Birds are magnificent creatures that make fantastic companions, but they also carry unique care requirements and responsibilities. Before you take the leap to add one to your flock, there are a few major things to consider.
In this guide, we explore some major considerations about bird ownership in general. We also point out some areas you should reflect on to determine what type of bird suits your lifestyle the best.
Why You Want a Pet Bird
The first step in choosing a pet bird is understanding your own motivation. This helps you figure out what you’re willing to sacrifice (i.e. time or money), as well as what type of bird will suit this decision the best.
If you’re looking for a pet for your children, you may want a docile and hands-off species like parakeets or cockatiels. You should also consider how willing you are to take over care duties if your child loses interest or if the bird lives long enough to see them off to college.
Larger, more intelligent birds are much more rewarding but require more care. They’re fantastic for those who want a deep connection with a companion. Make sure you do ample research on the following considerations before taking on the responsibility.
How Much Free Time You Have to Care for a Bird
Even the smallest birds take a few hours out of your week as you spend time preparing their food, cleaning their cage, and spending time with them. At the very least, this amounts to:
- Thirty minutes a day on food prep and spot cleaning
- One hour a day for play time
- About one hour each week for deep cleaning
You may be able to shave off some minutes as you get into a routine, but you can’t skimp on socialization time. Birds are flock animals, and they’re used to being close to the members of their family.
Socialization is important for their health as well as your relationship with them. Birds who don’t receive proper social time often resort to attention-seeking behaviors, like self-harm or screaming.
Make sure you have enough time to dedicate to a bird before bringing it into your family.
Budget for a Pet Bird
When creating your bird budget, consider both the initial costs and the continuing costs.
Initial costs include things like the purchase or adoption price of the bird, their enclosure, perches, and any other toys or supplies you need.
Recurring costs add up quickly, including replacement toys, food, treats, and veterinary care. While you can DIY toys and enrichment items to save some money, you might be surprised at how quickly some larger birds can solve puzzles and destroy these items (and how large that bill becomes).
Veterinary care is another major portion of a bird budget. You should ensure there is a suitable avian vet local to you and that you have a fund (or insurance) set aside for any emergencies.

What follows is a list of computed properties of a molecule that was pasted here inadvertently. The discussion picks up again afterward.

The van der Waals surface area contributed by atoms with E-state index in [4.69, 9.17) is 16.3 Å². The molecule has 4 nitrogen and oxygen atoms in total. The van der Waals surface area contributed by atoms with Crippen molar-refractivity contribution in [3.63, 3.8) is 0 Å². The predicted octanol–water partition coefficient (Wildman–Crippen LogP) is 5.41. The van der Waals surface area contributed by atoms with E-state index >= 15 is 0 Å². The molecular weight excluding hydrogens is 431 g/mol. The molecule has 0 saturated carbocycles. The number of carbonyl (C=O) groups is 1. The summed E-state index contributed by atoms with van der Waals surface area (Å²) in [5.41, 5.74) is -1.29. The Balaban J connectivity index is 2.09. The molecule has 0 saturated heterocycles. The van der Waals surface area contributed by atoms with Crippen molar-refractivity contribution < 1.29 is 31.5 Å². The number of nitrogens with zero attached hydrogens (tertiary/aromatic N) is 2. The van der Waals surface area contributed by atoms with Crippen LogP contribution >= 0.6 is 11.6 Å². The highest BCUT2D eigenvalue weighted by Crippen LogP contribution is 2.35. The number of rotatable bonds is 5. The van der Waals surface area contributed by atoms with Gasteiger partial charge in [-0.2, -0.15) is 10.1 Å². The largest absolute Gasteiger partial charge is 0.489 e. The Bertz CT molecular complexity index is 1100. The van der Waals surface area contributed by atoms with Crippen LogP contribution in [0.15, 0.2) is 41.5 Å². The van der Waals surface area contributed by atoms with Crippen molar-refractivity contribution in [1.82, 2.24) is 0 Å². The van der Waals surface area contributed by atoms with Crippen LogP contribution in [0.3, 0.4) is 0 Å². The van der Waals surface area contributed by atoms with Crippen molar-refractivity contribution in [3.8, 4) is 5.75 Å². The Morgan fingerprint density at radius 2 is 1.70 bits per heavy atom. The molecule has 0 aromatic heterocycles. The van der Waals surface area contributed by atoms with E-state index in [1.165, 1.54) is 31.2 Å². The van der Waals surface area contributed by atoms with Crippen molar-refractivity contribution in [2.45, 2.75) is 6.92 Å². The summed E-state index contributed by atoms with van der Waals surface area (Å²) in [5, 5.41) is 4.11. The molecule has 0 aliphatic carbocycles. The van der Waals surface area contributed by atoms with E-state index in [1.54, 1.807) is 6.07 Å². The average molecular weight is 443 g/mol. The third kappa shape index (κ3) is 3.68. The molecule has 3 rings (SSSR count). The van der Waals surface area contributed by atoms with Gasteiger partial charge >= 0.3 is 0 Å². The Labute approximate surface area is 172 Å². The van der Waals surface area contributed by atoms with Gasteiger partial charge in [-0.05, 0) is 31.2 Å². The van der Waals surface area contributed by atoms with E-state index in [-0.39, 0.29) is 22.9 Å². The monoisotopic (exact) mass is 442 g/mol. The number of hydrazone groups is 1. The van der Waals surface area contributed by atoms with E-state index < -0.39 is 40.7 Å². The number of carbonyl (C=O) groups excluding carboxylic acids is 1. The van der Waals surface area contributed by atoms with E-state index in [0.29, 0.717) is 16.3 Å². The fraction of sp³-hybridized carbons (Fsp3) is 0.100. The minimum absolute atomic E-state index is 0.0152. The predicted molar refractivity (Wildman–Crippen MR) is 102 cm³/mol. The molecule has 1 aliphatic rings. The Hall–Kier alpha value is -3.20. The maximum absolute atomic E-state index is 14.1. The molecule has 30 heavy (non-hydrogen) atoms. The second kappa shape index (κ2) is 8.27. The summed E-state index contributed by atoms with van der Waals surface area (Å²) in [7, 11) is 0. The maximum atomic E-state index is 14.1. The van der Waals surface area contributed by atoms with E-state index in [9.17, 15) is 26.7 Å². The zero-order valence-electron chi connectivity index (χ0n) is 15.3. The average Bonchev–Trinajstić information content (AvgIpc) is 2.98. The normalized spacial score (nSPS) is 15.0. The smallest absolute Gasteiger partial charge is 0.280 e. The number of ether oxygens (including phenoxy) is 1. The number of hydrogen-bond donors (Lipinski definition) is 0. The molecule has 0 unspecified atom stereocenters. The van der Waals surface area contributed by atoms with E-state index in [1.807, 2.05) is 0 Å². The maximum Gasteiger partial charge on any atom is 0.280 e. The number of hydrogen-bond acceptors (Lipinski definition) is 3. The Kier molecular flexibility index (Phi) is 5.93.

The Personality Spectrum of Pet Birds
Once you understand what you can offer a bird, it’s time to do your research. There are plenty of types of birds that make great pets, but knowing what personality type you want narrows the search exponentially.
Smaller parrots like Cockatiels and Parakeets are usually friendly, easy to tame, and active. While they may not bond as deeply as larger parrots, there’s also a lower risk of behavioral issues and a lower responsibility threshold.
Conures, African Greys, Macaws, Amazons, and Cockatoos usually have more vibrant personalities, even between two of the same species, but they require more time and effort. Pigeons also make faithful companions without requiring as much care.
You should also determine whether you want a young bird or are okay with adopting an older one. Younger birds are easier to tame and connect with, while mature ones are more set in their behaviors.
The Space a Pet Bird Needs
Do ample research to ensure you have enough room to appropriately house your bird of choice. When choosing a cage, larger is usually (but not always) better. You should have enough room for your bird to roam around, and you want the cage to sit at about eye level so your bird feels secure.
Birds also need plenty of time outside of their cage to explore, spend time with their flock, and stretch their wings. Make sure you’re okay with accommodating this need beforehand, and you understand which parts of your home you may need to close off.
Hazards in Your Home to Watch Out For
Other pets and small children don’t necessarily disqualify you from bird ownership, but you should be aware of the risks before introducing a feathered friend to your home.
If you’re choosing a bird for your child, make sure they’re mature enough to have a pet. If not, you may want to wait a few years, try an easier pet, or prepare to take on the majority of the responsibility.
Plenty of cats and dogs do well with birds around, but they should never be left alone in the room with your bird (even if the bird is in their cage). Make sure you can keep them separate even when you’re not home.
The Downsides of Owning Pet Birds
As long as you can provide a safe, healthy environment, the pros definitely outweigh the cons. You should consider the downsides none-the-less.
Even the smallest, most happy, well-adjusted birds can be noisy at times, so they may not be the best choice if you live in an apartment or with sensitive roommates. Birds aren’t the cleanest critters, either, so prepare for a lot of visual clutter.
When they have free time in your home, you want to watch out for chewing behavior on furniture, curtains, blinds, and other items in your home. You may need to train your bird to leave these items alone or remove them completely.
When you’re ready to take the next step, speak with reputable breeders or rescuers to make sure your choice is a sound one, and then prepare to meet your new best friend!